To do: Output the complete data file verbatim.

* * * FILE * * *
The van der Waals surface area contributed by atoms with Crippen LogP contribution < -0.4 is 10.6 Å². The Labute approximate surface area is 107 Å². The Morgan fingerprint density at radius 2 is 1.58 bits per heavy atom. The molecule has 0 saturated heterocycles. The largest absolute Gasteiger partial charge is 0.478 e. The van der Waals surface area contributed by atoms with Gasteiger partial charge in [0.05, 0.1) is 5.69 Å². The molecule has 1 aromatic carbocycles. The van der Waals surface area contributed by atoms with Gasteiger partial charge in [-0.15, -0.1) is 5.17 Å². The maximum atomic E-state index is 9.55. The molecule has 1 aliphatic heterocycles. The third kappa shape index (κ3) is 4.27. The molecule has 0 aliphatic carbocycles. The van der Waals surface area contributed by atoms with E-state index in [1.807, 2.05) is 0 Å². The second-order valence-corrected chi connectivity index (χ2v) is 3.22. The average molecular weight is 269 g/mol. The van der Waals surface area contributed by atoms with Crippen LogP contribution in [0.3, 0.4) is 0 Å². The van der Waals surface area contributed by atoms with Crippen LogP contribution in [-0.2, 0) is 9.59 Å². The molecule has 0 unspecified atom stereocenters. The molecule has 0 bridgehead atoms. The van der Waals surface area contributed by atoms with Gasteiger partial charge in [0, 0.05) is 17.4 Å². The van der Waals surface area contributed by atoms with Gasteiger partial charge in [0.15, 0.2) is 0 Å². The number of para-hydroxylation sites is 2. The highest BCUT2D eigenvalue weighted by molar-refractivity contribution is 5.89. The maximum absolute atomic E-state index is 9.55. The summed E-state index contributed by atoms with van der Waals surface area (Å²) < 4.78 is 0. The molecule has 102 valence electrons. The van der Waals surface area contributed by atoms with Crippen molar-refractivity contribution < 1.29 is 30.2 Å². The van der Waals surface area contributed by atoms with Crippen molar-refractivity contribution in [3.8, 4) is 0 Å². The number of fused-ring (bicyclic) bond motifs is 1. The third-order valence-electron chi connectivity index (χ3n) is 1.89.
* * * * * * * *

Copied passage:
The van der Waals surface area contributed by atoms with Crippen LogP contribution < -0.4 is 10.6 Å². The Labute approximate surface area is 107 Å². The Morgan fingerprint density at radius 2 is 1.58 bits per heavy atom. The molecule has 0 saturated heterocycles. The largest absolute Gasteiger partial charge is 0.478 e. The van der Waals surface area contributed by atoms with Gasteiger partial charge in [0.05, 0.1) is 5.69 Å². The molecule has 1 aromatic carbocycles. The van der Waals surface area contributed by atoms with Gasteiger partial charge in [-0.15, -0.1) is 5.17 Å². The maximum atomic E-state index is 9.55. The molecule has 1 aliphatic heterocycles. The third kappa shape index (κ3) is 4.27. The molecule has 0 aliphatic carbocycles. The van der Waals surface area contributed by atoms with E-state index in [1.807, 2.05) is 0 Å². The second-order valence-corrected chi connectivity index (χ2v) is 3.22. The average molecular weight is 269 g/mol. The van der Waals surface area contributed by atoms with Crippen LogP contribution in [0.3, 0.4) is 0 Å². The van der Waals surface area contributed by atoms with Crippen LogP contribution in [-0.2, 0) is 9.59 Å². The molecule has 0 unspecified atom stereocenters. The molecule has 0 bridgehead atoms. The van der Waals surface area contributed by atoms with Gasteiger partial charge in [0, 0.05) is 17.4 Å². The van der Waals surface area contributed by atoms with Gasteiger partial charge in [0.15, 0.2) is 0 Å². The number of para-hydroxylation sites is 2. The highest BCUT2D eigenvalue weighted by molar-refractivity contribution is 5.89. The maximum absolute atomic E-state index is 9.55. The summed E-state index contributed by atoms with van der Waals surface area (Å²) < 4.78 is 0. The molecule has 102 valence electrons. The van der Waals surface area contributed by atoms with Crippen molar-refractivity contribution < 1.29 is 30.2 Å². The van der Waals surface area contributed by atoms with Crippen molar-refractivity contribution in [3.8, 4) is 0 Å². The number of fused-ring (bicyclic) bond motifs is 1. The third-order valence-electron chi connectivity index (χ3n) is 1.89.